(1) When used in a document or letter , without prejudice means that what follows (a) cannot be used as evidence in a court case, (b) cannot be taken as the signatory's last word on the subject matter, and (c) cannot be used as a precedent . Contents of such documents normally cannot be disclosed to the courts but, when a party proposes to settle a dispute out-of-court, it is the genuineness of the effort that determines whether the proposal can disclosed or not, and not whether the words without prejudice were used.
It has been four weeks since Jane left for London and she relays in her letters to Elizabeth that she has yet to see Bingley or hear from his sister. She eventually decides that he would have come by then if he really cared and that his sister is not a true friend as she continues making excuses not to visit her. Elizabeth responds to Mrs. Gardiner’s letters about Wickham by stating that he has found another woman with money of her own to lavish his attentions on. She is not nearly upset as she thinks she should be if she was in love with him.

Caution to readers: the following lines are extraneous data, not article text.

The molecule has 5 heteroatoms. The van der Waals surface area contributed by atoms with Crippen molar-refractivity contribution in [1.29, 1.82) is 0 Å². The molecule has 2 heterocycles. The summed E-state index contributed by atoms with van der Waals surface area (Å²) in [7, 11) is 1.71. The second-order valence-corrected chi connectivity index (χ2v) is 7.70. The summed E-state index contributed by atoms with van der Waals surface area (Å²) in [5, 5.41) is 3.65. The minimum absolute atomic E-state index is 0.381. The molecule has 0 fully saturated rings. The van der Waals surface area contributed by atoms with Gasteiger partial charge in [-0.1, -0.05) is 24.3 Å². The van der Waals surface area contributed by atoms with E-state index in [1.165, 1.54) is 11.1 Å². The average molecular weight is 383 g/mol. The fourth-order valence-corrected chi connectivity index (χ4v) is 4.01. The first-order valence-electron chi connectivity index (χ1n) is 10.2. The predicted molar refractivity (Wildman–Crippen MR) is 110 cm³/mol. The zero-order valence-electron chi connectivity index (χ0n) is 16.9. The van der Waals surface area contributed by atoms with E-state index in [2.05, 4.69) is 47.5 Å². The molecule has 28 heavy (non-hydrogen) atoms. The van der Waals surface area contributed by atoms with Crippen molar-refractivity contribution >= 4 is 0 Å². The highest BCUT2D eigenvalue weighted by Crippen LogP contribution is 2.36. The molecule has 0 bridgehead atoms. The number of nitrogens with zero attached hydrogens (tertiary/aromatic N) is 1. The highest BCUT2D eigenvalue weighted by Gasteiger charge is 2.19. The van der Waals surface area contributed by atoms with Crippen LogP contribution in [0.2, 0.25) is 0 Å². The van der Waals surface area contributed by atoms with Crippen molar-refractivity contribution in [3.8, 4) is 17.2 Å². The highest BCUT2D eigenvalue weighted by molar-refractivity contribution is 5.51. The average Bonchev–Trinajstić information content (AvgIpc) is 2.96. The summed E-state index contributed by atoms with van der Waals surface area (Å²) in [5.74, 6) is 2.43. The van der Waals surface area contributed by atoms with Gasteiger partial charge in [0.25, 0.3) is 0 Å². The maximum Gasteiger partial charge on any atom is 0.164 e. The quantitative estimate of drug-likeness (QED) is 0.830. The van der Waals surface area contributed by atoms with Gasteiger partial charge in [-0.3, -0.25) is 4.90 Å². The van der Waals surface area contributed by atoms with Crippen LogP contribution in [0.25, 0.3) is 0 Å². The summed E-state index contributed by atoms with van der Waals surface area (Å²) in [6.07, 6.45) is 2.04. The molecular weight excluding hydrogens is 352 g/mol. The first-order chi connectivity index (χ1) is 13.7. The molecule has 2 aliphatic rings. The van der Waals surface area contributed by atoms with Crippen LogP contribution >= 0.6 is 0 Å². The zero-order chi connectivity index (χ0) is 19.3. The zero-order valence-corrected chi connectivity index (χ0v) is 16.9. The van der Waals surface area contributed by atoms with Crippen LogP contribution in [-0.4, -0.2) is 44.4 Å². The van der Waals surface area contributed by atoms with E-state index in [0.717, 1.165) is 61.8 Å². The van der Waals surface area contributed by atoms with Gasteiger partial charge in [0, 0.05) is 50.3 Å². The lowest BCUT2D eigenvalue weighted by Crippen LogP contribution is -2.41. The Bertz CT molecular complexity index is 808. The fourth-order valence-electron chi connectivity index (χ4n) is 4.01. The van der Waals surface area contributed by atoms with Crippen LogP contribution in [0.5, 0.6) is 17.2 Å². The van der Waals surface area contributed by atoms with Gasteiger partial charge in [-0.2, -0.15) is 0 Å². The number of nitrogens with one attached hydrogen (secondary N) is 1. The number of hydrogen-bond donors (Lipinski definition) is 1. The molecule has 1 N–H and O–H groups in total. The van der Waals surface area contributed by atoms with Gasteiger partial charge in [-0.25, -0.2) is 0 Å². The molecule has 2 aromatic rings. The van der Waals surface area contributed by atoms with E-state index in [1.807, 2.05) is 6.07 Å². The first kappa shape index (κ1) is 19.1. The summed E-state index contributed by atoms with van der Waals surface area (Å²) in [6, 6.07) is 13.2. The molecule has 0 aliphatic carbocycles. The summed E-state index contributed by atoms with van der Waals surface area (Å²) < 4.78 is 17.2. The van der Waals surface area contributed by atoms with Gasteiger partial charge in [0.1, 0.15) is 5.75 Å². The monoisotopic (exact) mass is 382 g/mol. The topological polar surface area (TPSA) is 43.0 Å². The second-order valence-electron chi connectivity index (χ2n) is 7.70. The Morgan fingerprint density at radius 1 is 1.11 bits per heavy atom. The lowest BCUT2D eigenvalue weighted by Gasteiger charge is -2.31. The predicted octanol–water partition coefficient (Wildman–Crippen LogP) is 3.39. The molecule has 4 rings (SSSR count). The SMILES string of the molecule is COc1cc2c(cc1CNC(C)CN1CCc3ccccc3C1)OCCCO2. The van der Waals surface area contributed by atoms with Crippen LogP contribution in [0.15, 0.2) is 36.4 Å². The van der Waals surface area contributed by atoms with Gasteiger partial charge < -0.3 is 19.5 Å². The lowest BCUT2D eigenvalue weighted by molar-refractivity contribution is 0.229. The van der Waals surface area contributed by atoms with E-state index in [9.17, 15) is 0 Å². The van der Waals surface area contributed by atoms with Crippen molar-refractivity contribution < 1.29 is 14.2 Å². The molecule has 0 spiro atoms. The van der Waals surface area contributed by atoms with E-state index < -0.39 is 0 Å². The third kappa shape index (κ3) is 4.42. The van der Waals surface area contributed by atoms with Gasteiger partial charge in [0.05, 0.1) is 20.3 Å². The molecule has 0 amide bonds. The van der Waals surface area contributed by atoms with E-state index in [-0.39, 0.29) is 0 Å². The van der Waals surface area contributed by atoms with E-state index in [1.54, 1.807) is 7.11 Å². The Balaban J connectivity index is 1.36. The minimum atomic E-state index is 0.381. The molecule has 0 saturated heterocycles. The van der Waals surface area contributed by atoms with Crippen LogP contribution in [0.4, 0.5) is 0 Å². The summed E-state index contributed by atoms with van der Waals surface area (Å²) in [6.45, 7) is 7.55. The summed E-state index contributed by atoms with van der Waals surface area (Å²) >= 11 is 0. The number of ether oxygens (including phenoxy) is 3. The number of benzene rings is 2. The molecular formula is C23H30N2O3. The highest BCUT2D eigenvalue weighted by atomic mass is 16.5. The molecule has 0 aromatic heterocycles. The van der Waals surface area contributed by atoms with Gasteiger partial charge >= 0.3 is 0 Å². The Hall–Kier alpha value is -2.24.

Inheritance was by descent, but could be further restricted by entailment , which would restrict inheritance to male heirs only. In the case of the Bennet family, Mr. Collins was to inherit the family estate upon Mr. Bennet's death and his proposal to Elizabeth would have ensured her future security. Nevertheless, she refuses his offer. Inheritance laws benefited males because most women did not have independent legal rights until the second half of the 19th century. As a consequence, women's financial security at that time depended on men. For the upper-middle and aristocratic classes, marriage to a man with a reliable income was almost the only route to security for the woman and her future children.  The irony of the novel's opening line, therefore, is that generally within this society it would be a woman who would be looking for a wealthy husband in order to have prosperous life.